The stock web.config contains this entry:

      <add name="SitecoreAppSettingsBuilder" mode="Strict" prefix="SITECORE_APPSETTINGS_" stripPrefix="true"
        type="Sitecore.Configuration.FlexibleEnvironmentConfigBuilder, Sitecore.Kernel"/>
      <add name="SitecoreConnectionStringsBuilder" mode="Strict" prefix="SITECORE_CONNECTIONSTRINGS_" stripPrefix="true"
        type="Microsoft.Configuration.ConfigurationBuilders.EnvironmentConfigBuilder, Microsoft.Configuration.ConfigurationBuilders.Environment, Version=, Culture=neutral"/>

However, if you add a connection string to an app service configuration setting, as documented here, the connection strings will in fact be prefixed with a value like SQLCONNSTR_ or SQLAZURECONNSTR_, depending on a user selection when entering the value. This is documented here. Is there a reason why SItecore ships with the non-standard value in Web.config, and is there an approved or standard way of setting this in Azure?

I'm inclined to simply update the <builders> prefix value, but curious if there are other standard approaches here.

  • I think the reason was to provide a platform agnostic configuration builder, that would work for all platforms that support environment variables, and not just for Azure PaaS. With Azure PaaS app services though, I usually like to rely on the native Azure App Services capabilities and use the connection strings names without prefix for their respective settings keys (ie. "master", "web",...). Commented Oct 28, 2022 at 1:21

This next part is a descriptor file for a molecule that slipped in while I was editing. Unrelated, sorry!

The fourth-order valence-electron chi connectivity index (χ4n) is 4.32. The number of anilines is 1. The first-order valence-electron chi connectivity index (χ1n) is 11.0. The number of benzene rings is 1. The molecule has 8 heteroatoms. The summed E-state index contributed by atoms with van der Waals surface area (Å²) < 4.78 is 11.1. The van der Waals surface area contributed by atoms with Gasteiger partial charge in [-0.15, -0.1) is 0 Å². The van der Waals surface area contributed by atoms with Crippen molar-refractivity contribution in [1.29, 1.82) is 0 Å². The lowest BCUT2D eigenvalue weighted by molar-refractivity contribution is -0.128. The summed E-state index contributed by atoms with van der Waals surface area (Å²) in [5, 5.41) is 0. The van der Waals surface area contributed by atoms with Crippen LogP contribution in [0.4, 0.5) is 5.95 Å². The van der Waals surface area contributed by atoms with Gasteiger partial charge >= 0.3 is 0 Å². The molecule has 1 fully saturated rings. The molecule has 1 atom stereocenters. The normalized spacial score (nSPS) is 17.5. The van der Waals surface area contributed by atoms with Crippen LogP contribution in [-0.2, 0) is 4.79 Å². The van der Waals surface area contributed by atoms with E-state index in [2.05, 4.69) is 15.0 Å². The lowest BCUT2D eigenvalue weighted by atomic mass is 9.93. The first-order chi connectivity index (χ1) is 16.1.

• Don't they get prefixed then with the connection string type? E.g. SQLCONNSTR_master. (See learn.microsoft.com/en-us/azure/app-service/…). I was thinking I could put "SQLCONNSTR_" in the config builder prefix setting, but that means you need to use that option for things like Solr URLs, which feels a little hackly. Commented Oct 28, 2022 at 14:32
  • 1
    I think this old article explains the extra runtime "magic" that allows the mapping from environment variables to connection strings configuration in ASP.NET applications: azure.microsoft.com/en-us/blog/… Commented Oct 28, 2022 at 15:30

1 Answer 1


As Alessandro Faniuolo points out, ASP.NET sites have another mechanism in addition to environment variables to access these settings, so the prefix in Web.config does not need to match what PaaS generates.

Adding a connection string for, say, "web", in the "Configuration" blade "Connection Strings" section will cause it to get mapped by the ConfigurationManager to the "web" database connection string.

See the article he links to above for an explanation of how this works:

For ASP.NET web applications, there is some extra runtime magic that is available as well when using the .NET 4.5 framework.

This "magic" bypasses the environment variables.

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